Executives at a New Jersey armored car service that transported cash from banks to automated teller machines allegedly diverted at least $2.5 million in bank funds to payroll expenses, the purchase of season tickets to games of hockey’s Philadelphia Flyers and a personal car, and other illegal uses.

The company, Tri-State Armored Services Inc. of Hammonton, which supplied 3,000 East Coast ATMs, has been shut by federal prosecutors. A former vice president, Daniel Feuker, pleaded guilty March 12 to conspiring to launder more than $1 million in funds belonging to customer banks. A former chief executive officer, William A. Mottin, was arrested March 2 on charges of bank fraud and money laundering.

While the criminal charges against Mr. Mottin specify that he was responsible for thefts “in excess of $1 million” and specifically itemize $2.5 million in thefts, the actual amount may be higher. One bank he allegedly defrauded, Summit Bancorp of Princeton, N.J., said it discovered a $25 million shortage in its FDIC-insured account with Tri-State Armored Services. Prosecutors would not say how many banks were involved in Tri-State’s dealings or exactly how much money was taken. Mr. Feuker and Mr. Mottin are both out on bail, U.S. Justice Department spokesman Michael Drewniak said.

WFSF Financial Corp., parent company of Wilmington Savings Fund Society FSB of Delaware, issued a news release March 20 saying it had also been bilked by Tri-State and that it had taken a first-quarter earnings charge of $450,000 to $650,000 to cover the lost funds. Mark Turner, chief financial officer of Wilmington Savings, said in an interview: “We made several wires in late February, which we understood when they arrived would be delivered to various ATM machines. Several days later, we were informed that the cash did not arrive. That obviously started a number of calls and an investigation.”

Armored car carriers “are a trusted part of the money delivery system,” Mr. Turner said. “This doesn’t happen often. We’re not happy the situation occurred, but we’ve done our best to identify the loss and report it as soon as possible.” Under a plea bargain, Mr. Feuker, 43, pleaded guilty in federal court to one count of conspiracy to launder monetary instruments. He faces a maximum of 20 years in prison and a $500,000 fine. Sentencing is scheduled for June 25.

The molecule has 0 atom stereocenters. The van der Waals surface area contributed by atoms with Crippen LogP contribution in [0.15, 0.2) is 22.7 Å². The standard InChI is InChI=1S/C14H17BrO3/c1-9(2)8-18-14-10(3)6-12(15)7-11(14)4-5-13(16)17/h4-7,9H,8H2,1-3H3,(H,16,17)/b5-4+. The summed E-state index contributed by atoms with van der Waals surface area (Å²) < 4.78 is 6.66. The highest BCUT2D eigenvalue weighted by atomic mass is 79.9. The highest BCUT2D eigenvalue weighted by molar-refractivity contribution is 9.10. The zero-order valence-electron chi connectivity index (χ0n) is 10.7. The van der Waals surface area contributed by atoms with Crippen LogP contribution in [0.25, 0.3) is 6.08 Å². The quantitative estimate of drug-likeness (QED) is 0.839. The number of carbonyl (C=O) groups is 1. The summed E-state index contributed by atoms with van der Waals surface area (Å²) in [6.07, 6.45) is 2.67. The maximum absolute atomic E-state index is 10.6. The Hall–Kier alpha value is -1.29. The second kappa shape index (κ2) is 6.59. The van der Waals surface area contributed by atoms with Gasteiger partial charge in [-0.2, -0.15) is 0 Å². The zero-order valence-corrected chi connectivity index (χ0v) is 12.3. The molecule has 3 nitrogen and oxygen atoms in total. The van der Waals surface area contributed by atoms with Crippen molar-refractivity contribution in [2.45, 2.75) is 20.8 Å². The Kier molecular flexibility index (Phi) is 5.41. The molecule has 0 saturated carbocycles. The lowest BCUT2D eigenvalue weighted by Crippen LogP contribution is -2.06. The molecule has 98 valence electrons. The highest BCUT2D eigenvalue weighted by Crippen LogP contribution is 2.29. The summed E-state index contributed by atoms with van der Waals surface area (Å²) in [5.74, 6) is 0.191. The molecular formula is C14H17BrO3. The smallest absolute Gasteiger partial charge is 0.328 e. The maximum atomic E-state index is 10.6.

As part of his plea, Mr. Feuker said he stole from Tri-State’s bank customers at the direction of his boss, Mr. Mottin. He claims that Mr. Mottin told him to use the money to keep Tri-State solvent, cover payroll shortfalls, buy new vehicles for the company fleet, and buy various personal items for Mr. Mottin. Mr. Feuker admitted that between 1998 and 2000 he made at least 140 cash deposits, worth more than $1.6 million, to his personal accounts or Tri-State accounts using money from a Tri-State vault. He also admitted that he used some of the money for himself — to buy hockey tickets, dinners, and a car.

Mr. Mottin and others bought the armored car company in October 1997 from Barry Chesla. Federal prosecutors are probing the business dealings of Mr. Chesla, who had operated the company as Executive Cash Services Inc.

Edward J. Bilik, Mr. Chesla’s lawyer, said that this investigation “focuses on Mr. Chesla separately. I won’t even confirm that it involves Tri-State.”

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